Mama's Meatballs Vietnamese Sandwich for these meatballs comes from my aunt, who we all call Mama. In the Vietnamese Cuisine, meatballs are all about texture: fish balls must be as springy as rubber balls, and pork meatballs, like these, must fall apart in a sandwich, approximating an American Sloppy Joe. I like to hand-chop the pork for meatballs , starting with fatty pork shoulder. If you choose to have your butcher grind the meat, ask for a coarse grind. These meatballs make a wonderful, messy sandwich, but they’re also good spooned over steamed rice. Meatballs Vietnamese Sandwich yields a lot of meatballs. But I figure if you’re going to go to the trouble of making them, you may as well make a big batch. If you aren’t feeding a crowd, they freeze well.
To make the sauce, in a large, wide, high-sided pot, combine the pork and 2 cups of the stock and bring to a boil over high heat. Decrease the heat so the liquid is at a steady simmer and simmer for 15 minutes, skimming any scum that forms on the surface. Remove from the heat, let cool slightly, and transfer the mixture to a blender or food processor. Process until smooth. Set aside.
Return the empty pot to the stove top, add the oil, and heat over medium heat. Add the garlic and cook, stirring occasionally, for 2 minutes, until lightly toasted. Add the red pepper flakes and annatto and cook, stirring, for 30 seconds more. Add the shallots and onions and cook, stirring, for about 5 minutes, until softened. Add the stir-fry sauce, ketchup, and soy sauce and stir to combine. Pour in the pureed pork mixture and the remaining 2 cups stock and mix well.
Increase the heat to high and bring the mixture to a boil, then decrease the heat until the liquid is at a steady simmer. Cook, stirring occasionally, for 15 minutes.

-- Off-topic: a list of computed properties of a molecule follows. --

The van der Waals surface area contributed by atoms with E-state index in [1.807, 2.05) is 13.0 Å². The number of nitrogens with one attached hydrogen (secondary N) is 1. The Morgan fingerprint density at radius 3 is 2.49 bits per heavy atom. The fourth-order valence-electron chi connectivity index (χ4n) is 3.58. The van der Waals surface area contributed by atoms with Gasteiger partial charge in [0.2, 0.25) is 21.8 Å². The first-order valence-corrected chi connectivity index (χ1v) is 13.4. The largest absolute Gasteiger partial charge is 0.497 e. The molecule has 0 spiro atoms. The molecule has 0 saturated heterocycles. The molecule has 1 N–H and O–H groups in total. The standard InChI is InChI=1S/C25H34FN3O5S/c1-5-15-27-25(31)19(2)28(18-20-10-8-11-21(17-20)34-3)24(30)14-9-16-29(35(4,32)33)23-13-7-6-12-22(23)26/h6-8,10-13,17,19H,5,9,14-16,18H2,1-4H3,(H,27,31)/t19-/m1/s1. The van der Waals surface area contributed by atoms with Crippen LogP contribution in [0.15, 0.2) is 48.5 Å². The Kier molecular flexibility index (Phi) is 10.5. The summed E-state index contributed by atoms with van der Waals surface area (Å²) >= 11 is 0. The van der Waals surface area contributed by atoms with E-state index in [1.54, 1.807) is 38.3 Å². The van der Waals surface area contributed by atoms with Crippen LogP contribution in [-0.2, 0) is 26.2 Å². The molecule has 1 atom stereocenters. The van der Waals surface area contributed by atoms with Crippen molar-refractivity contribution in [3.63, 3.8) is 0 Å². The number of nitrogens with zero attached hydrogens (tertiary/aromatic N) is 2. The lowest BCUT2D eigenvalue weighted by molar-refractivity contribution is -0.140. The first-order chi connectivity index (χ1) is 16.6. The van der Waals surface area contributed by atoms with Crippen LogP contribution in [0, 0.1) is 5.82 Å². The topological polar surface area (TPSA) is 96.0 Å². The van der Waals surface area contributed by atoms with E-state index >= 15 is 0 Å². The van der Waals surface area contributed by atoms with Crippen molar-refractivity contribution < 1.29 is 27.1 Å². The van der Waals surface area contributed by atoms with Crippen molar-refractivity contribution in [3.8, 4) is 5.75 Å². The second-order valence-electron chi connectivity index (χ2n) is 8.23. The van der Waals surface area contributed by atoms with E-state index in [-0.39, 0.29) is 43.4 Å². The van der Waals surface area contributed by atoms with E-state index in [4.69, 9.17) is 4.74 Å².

While the sauce is simmering, make the meatballs. In a large bowl, combine all of the ingredients. Using your hands, gently but thoroughly mix the ingredients together. Take care not to overwork the mixture or the meatballs will be tough. Form the mixture into loosely packed balls about 2 inches in diameter. Add the meatballs to the simmering sauce. The meatballs can be crowded in the pan but they should all be below the surface of the sauce. Cook, without stirring, for 45 minutes, until they are cooked through. Do not let the liquid boil, or the meatballs will break apart. To test if the meatballs are ready, retrieve a meatball and cut it open; it should no longer be pink in the center.
Remove from the heat and serve right away. Or, if you’re making the meatballs in advance, let cool and then reheat them fully in the sauce before serving. Cooling them in the sauce will prevent them from drying out.
To Freeze The meatballs can be frozen: Put them in a single layer on a baking sheet and transfer to the freezer. When completely frozen, transfer the meatballs to a resealable plastic bag and freeze until ready to use. They can be added to the sauce while still frozen; increase the cooking time by 10 minutes. The cooked meatballs can also be frozen with the sauce. Let the cooked meatballs and sauce cool, then transfer meatballs and sauce to a resealable plastic container, filling the container three-quarters full. Cover and freeze. Meatballs (and meatballs and sauce) will keep, frozen, for up to 3 months.
How to Hand-Chop Pork
1. Trim the pork shoulder of some but not all of the fat.
2. Cut the pork into ¼-inch slices, then cut each slice into ¼-inch ribbons, then cut the ribbons crosswise into small cubes.
3. With a cleaver or heavy chef’s knife, finely chop the cubes, running the knife through the meat until it’s evenly chopped but still more coarsely textured than store bought preground pork.